After our sitting meditation and our walking meditation and our dharma talk, the day ended with small group discussions about how we might view current events as a positive thing: a hard challenge, and a necessary reframe. I was not courageous enough to opt out of the discussion and to stay in my own silence, so I found myself in a group with three other women of color, who were all farther along on the social justice goddess warrior path than I am. They were frustrated. They were hopeful. They were angry. They were tired. They were energized in their strength and groundedness and hurt, as they have been doing this for so long. When it was my turn to speak, I did so in vague abstractions, alluded to my baby feminism, and shared how these times were going to push me into facing the realities of finally putting my body on the frontlines.

The workshop was wonderful, and helped me to heal, and provided much needed context and compassion from which to move forward. I left the workshop more grounded than I had felt all week — but I also left feeling like shit.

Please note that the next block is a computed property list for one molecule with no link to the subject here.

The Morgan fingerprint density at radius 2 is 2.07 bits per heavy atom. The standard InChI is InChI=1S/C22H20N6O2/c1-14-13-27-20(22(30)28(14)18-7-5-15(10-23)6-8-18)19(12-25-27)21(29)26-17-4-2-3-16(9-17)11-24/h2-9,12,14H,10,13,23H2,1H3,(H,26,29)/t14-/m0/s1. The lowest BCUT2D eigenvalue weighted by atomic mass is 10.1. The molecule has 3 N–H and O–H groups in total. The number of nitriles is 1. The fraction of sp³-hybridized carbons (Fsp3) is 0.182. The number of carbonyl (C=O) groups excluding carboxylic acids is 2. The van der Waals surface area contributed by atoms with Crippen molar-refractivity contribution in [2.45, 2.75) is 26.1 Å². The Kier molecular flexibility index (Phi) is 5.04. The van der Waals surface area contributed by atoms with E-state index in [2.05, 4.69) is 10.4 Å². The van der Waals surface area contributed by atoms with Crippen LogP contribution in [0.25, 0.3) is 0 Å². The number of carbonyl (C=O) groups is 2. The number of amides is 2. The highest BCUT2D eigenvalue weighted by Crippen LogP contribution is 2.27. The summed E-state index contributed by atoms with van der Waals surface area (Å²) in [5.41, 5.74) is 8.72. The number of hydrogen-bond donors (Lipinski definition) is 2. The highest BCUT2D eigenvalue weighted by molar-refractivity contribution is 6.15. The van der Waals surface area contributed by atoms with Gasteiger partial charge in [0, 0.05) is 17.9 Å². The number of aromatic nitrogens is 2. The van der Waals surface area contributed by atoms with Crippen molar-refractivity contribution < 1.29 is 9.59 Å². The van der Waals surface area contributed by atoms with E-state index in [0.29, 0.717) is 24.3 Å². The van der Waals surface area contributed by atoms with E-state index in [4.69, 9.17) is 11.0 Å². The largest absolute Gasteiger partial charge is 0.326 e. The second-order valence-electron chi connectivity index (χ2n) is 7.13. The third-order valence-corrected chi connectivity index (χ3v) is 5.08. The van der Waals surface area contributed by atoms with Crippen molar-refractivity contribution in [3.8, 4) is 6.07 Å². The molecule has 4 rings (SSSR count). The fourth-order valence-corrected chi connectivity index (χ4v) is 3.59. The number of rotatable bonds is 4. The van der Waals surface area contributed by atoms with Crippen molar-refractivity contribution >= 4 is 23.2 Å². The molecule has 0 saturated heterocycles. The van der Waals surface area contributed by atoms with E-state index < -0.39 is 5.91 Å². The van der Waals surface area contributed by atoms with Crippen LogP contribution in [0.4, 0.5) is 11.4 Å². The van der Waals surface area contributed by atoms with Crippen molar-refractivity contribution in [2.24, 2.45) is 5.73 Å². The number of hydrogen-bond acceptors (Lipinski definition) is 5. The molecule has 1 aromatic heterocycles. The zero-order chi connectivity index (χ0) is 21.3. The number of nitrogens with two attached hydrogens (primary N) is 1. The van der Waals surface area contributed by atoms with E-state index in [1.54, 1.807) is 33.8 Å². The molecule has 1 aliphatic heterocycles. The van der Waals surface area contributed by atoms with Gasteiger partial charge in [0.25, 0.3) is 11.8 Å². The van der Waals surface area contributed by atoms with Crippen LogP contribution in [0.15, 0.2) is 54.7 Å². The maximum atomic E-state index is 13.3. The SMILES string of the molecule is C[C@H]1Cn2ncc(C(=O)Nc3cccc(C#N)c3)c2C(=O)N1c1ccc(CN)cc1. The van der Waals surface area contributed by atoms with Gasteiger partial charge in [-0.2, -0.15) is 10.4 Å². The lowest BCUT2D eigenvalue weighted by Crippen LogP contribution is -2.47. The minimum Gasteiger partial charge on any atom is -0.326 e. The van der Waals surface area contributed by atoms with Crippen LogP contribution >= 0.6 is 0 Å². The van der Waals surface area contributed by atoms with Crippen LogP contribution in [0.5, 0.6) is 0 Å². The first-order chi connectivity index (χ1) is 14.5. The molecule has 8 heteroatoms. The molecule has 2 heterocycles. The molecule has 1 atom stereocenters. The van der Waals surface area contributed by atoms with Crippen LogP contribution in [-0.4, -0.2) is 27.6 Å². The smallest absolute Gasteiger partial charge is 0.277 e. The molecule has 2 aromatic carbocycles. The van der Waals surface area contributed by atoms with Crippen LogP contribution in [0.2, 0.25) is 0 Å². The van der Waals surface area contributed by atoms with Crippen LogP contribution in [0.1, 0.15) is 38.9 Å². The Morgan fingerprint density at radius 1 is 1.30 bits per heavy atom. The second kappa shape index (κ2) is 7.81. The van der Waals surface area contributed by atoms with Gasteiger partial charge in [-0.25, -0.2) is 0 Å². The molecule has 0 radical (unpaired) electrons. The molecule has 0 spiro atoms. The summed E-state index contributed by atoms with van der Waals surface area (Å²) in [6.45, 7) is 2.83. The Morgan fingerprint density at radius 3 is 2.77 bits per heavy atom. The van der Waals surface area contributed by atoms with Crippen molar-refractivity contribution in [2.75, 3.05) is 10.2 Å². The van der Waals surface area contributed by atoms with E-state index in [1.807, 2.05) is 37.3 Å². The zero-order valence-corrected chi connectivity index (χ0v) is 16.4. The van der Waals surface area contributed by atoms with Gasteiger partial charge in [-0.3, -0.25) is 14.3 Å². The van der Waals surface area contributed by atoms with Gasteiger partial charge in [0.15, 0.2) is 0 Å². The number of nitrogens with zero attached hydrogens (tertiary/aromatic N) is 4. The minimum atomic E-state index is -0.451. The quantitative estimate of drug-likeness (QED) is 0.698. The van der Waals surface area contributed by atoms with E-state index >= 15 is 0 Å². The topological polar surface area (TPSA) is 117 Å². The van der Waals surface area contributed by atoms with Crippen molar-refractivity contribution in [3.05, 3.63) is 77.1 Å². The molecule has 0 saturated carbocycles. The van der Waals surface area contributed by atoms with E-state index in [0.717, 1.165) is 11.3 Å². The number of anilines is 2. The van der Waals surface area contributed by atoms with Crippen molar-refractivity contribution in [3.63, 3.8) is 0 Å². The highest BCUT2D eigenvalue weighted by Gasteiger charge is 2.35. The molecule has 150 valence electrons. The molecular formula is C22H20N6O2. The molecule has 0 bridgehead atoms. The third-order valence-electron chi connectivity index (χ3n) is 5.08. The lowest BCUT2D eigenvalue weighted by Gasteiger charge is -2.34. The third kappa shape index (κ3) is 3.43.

I didn’t feel entitled to the same rage and heartbreak of other black and brown people of color that I was feeling because I was at the same time also feeling the guilt and complicity of the white people that they were railing against, who I too was frustrated with. This feeling of invisible frozenness within their in-between was so familiar to me as a yellow person, that I started spiraling, wondering if I was complicit in this self-silencing of myself, feeling tripped up in repressing my feelings and my words because I didn’t feel I could claim any of it for myself, as if there were someone checking claims tickets, but then again who…?